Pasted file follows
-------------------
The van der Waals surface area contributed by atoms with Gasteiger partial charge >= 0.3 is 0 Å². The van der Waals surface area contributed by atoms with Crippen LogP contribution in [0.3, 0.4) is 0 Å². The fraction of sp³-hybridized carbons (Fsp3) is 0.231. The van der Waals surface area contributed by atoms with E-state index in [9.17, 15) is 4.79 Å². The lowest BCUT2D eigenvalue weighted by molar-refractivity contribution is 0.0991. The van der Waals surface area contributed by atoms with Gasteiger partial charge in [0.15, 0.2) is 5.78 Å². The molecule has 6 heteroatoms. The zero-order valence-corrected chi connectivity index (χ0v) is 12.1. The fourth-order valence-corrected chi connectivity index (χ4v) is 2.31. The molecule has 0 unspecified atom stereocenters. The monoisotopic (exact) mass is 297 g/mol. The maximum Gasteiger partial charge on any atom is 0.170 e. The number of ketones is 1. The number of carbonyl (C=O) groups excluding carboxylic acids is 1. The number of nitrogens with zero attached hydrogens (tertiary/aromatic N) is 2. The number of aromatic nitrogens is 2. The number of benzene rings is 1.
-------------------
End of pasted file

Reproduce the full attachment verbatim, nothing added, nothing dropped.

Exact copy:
The van der Waals surface area contributed by atoms with Gasteiger partial charge >= 0.3 is 0 Å². The van der Waals surface area contributed by atoms with Crippen LogP contribution in [0.3, 0.4) is 0 Å². The fraction of sp³-hybridized carbons (Fsp3) is 0.231. The van der Waals surface area contributed by atoms with E-state index in [9.17, 15) is 4.79 Å². The lowest BCUT2D eigenvalue weighted by molar-refractivity contribution is 0.0991. The van der Waals surface area contributed by atoms with Gasteiger partial charge in [0.15, 0.2) is 5.78 Å². The molecule has 6 heteroatoms. The zero-order valence-corrected chi connectivity index (χ0v) is 12.1. The fourth-order valence-corrected chi connectivity index (χ4v) is 2.31. The molecule has 0 unspecified atom stereocenters. The monoisotopic (exact) mass is 297 g/mol. The maximum Gasteiger partial charge on any atom is 0.170 e. The number of ketones is 1. The number of carbonyl (C=O) groups excluding carboxylic acids is 1. The number of nitrogens with zero attached hydrogens (tertiary/aromatic N) is 2. The number of aromatic nitrogens is 2. The number of benzene rings is 1.